Historical Art Gallery

Collection stories

Didarganj Yakshi
This female figure is an amazing example of Mauryan craftsmanship and is famously known as Didarganj Yakshi. The 5 feet 2 inches tall Chunar sandstone sculpture was a chance discovery by some local people at the banks of river Ganga at Deedarganj near Patna. It has got a pride of place at Bihar Museum and is one amongst the signature artifacts of the museum. This sculpture epitomises the aesthetic beauty of Indian art as well as gives an insightful reading of the feminine power in India.
The Gargoyle
Belonging to the 12th century CE, this gargoyle was a common feature in the temples and other important buildings of that period, used for draining out the rain water from the roofs. This exquisite piece of art is in the form of Makara- a legendary sea creature and a yaksh positioned at his mouth and together they depict a mythological story. This structure also proves the architectural advancement of the time, when very effective modes were developed for addressing the day-to-day problems of life.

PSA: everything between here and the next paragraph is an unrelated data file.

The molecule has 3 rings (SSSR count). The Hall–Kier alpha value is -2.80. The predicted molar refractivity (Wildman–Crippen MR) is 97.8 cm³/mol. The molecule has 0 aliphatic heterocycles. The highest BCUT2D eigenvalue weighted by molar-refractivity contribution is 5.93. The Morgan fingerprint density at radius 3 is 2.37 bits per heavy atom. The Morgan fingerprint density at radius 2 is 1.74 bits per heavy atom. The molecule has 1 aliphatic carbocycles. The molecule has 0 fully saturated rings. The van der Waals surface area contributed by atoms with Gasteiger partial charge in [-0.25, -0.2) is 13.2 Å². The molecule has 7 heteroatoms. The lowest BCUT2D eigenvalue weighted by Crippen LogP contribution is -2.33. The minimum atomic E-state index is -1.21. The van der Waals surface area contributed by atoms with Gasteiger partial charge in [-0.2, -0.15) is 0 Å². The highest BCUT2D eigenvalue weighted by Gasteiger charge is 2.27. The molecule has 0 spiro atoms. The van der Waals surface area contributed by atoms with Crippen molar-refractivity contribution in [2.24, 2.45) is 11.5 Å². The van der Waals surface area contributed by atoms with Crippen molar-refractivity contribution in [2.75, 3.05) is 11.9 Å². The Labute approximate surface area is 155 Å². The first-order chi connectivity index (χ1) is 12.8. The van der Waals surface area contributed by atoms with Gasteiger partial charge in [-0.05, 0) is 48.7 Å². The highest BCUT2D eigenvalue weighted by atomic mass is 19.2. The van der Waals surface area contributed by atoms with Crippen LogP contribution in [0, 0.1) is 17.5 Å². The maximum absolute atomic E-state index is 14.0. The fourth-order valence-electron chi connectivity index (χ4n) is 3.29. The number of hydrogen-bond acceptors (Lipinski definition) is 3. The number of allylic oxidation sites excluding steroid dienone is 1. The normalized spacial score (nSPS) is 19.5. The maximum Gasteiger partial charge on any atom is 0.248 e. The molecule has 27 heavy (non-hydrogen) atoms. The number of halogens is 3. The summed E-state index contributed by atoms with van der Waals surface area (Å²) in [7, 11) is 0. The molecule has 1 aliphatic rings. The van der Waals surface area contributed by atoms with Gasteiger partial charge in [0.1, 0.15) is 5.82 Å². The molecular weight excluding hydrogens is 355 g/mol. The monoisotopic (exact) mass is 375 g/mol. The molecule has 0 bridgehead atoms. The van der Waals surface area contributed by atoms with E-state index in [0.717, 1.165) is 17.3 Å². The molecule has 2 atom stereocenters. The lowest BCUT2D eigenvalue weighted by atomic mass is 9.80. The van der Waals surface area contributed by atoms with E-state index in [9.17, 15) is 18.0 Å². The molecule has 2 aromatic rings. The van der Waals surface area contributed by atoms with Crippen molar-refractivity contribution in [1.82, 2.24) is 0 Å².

The Dancing Girl in terracotta
This terracotta sculpture of a dancing girl belongs to the 3rd century BCE, when the Mauryan Empire was at its peak of advancement. There are great details in the carvings of the skirt, the hairdo and the pose of the sculpture. The intricacies of the idol clearly demonstrates the impact of Greek style of art, which proves the fact that India had a strong relationship with Greece during the period and exchanges in the fields of commerce and art were quite common and regular.

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